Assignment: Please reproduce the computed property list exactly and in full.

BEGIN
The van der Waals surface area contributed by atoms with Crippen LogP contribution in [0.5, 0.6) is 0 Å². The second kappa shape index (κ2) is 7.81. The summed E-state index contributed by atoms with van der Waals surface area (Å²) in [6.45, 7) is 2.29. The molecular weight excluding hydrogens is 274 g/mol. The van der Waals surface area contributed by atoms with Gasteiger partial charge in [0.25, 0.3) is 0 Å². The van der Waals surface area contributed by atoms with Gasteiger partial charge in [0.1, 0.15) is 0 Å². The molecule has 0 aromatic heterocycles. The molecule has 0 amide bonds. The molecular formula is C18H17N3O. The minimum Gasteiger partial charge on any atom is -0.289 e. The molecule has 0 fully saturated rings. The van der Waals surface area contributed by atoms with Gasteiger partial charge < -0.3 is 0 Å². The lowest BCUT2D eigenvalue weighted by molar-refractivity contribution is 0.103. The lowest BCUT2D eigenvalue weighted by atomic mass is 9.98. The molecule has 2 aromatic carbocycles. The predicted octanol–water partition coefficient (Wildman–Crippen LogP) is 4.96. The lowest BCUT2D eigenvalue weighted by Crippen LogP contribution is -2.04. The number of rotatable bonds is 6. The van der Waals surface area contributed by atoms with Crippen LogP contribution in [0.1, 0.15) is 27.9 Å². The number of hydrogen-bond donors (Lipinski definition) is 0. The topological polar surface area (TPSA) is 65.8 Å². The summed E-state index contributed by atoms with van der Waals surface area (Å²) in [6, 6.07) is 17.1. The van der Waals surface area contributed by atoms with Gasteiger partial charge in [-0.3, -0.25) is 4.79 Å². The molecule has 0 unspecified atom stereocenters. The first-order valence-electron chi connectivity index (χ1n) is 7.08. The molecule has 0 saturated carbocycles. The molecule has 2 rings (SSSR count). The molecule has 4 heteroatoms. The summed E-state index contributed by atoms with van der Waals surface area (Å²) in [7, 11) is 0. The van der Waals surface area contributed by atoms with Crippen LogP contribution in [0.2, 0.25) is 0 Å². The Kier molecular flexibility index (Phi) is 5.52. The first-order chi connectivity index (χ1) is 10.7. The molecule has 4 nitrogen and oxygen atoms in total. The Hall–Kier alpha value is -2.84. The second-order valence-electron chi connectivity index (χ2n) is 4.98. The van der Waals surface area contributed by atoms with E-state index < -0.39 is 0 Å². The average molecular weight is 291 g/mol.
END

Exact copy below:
The van der Waals surface area contributed by atoms with Crippen LogP contribution in [0.5, 0.6) is 0 Å². The second kappa shape index (κ2) is 7.81. The summed E-state index contributed by atoms with van der Waals surface area (Å²) in [6.45, 7) is 2.29. The molecular weight excluding hydrogens is 274 g/mol. The van der Waals surface area contributed by atoms with Gasteiger partial charge in [0.25, 0.3) is 0 Å². The van der Waals surface area contributed by atoms with Gasteiger partial charge in [0.1, 0.15) is 0 Å². The molecule has 0 aromatic heterocycles. The molecule has 0 amide bonds. The molecular formula is C18H17N3O. The minimum Gasteiger partial charge on any atom is -0.289 e. The molecule has 0 fully saturated rings. The van der Waals surface area contributed by atoms with Gasteiger partial charge < -0.3 is 0 Å². The lowest BCUT2D eigenvalue weighted by molar-refractivity contribution is 0.103. The lowest BCUT2D eigenvalue weighted by atomic mass is 9.98. The molecule has 2 aromatic carbocycles. The predicted octanol–water partition coefficient (Wildman–Crippen LogP) is 4.96. The lowest BCUT2D eigenvalue weighted by Crippen LogP contribution is -2.04. The number of rotatable bonds is 6. The van der Waals surface area contributed by atoms with Crippen LogP contribution in [0.1, 0.15) is 27.9 Å². The number of hydrogen-bond donors (Lipinski definition) is 0. The topological polar surface area (TPSA) is 65.8 Å². The summed E-state index contributed by atoms with van der Waals surface area (Å²) in [6, 6.07) is 17.1. The van der Waals surface area contributed by atoms with Gasteiger partial charge in [-0.3, -0.25) is 4.79 Å². The molecule has 0 unspecified atom stereocenters. The first-order valence-electron chi connectivity index (χ1n) is 7.08. The molecule has 0 saturated carbocycles. The molecule has 2 rings (SSSR count). The molecule has 4 heteroatoms. The summed E-state index contributed by atoms with van der Waals surface area (Å²) in [7, 11) is 0. The van der Waals surface area contributed by atoms with Crippen LogP contribution in [0.2, 0.25) is 0 Å². The Kier molecular flexibility index (Phi) is 5.52. The first-order chi connectivity index (χ1) is 10.7. The molecule has 4 nitrogen and oxygen atoms in total. The Hall–Kier alpha value is -2.84. The second-order valence-electron chi connectivity index (χ2n) is 4.98. The van der Waals surface area contributed by atoms with E-state index < -0.39 is 0 Å². The average molecular weight is 291 g/mol.